A corporation of the size of Apple is always reliant on being ahead of the curve, and thus the marketing research department of the Cupertino-based company will be well aware of the necessity of penetrating these markets. Furthermore, China is now incredibly important to Apple, with figures released last year indicating that the consumer electronics giant now sells more iPhone handsets in the world’s most populous nation that even in the United States.

Thus, the production of a smaller four-inch variant of the iPhone 7 would seem to make obvious commercial sense. It is expected that the iPhone 7C would be a more affordable version of the iPhone series, and that this lower price point would enable Apple to expand its market share in countries such as China, while also tapping into potential new growth markets.

And an affordable variant of the iPhone 7 concept would enable Apple to more readily compete with new budget threats to its smartphone dominance, such as Lenovo and Huawei. While the iconic nature of the iPhone in the West has ensured that Apple has replaced Coca-Cola as the most recognizable brand on the planet, there is always possibility for expansion into new areas for Apple, even in established marketplaces. More financially challenged consumers in the Western world would welcome a more affordable iPhone, and this proposed iPhone 7C could convince customers to switch from rival handsets.

Sales stagnation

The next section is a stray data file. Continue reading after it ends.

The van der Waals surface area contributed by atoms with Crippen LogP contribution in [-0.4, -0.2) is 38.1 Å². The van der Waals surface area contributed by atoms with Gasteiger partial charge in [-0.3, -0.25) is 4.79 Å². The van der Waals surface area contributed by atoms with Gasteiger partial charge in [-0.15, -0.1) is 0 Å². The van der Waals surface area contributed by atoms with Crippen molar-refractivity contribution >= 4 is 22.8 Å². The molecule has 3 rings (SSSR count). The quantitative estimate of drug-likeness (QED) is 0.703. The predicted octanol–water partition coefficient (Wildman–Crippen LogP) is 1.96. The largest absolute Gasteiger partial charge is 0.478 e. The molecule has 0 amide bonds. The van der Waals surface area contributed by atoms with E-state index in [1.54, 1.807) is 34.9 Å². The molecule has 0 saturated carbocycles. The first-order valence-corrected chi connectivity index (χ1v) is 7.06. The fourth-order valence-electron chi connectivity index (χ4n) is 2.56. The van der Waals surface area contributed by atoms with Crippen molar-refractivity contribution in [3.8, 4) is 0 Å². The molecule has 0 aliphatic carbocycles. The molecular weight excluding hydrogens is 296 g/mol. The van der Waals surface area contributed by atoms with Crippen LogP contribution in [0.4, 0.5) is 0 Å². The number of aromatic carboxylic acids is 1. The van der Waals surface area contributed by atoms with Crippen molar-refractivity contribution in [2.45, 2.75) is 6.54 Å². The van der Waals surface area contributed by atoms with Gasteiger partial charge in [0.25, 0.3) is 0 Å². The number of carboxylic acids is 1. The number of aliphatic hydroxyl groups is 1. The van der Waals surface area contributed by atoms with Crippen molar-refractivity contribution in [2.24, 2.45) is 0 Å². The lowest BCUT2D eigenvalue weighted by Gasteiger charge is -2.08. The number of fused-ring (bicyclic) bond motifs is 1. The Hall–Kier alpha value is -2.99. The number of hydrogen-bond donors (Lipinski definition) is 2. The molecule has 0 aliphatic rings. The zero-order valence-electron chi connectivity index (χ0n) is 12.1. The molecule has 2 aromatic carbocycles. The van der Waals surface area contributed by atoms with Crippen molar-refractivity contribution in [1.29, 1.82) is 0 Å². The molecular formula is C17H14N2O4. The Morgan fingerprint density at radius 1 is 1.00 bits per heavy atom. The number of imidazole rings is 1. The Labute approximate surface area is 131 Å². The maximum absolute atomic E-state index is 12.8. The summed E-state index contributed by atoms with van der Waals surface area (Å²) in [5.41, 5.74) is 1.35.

There is pressure on Apple to deliver an iPhone 7 range that increases sales significantly, as the current generation iPhone 6S has perhaps been a little underwhelming in this department. Its sales have mostly flatlined in the Western world, with Apple reliant on the Chinese marketplace for any significant growth. Thus, with strong evidence that Apple is still hugely reliant on the iPhone 7 on a commercial basis, it is essential for the corporation to demonstrate that the relentless success of the brand is not drying up.

Meanwhile, strong phablet sales of both iPhone Plus devices that Apple has manufactured suggest that it is almost certain that Apple will extend its phablet range with an iPhone 7 Plus in 2016. The phablet marketplace has not been as rampantly successful as the general smartphone market in recent years, and this has cost Apple’s great rival Samsung, which has come to rely on several phablet-sized devices.

But the iPhone Plus range has certainly been a success for Apple, and it makes sense for the company to take on Samsung in one of its most important product niches. The iPhone Plus series has also been quite popular with corporate consumers, and with Apple possibly eyeing a quad HD iPhone 7 Plus in 2016, this could even be a more important product line for the company than in previous years.

As Apple considers where to place is chess pieces over the next few months, the indications are that it would make sense for the corporation to release three iPhone 7 models. This is certainly excellent news for smartphone consumers.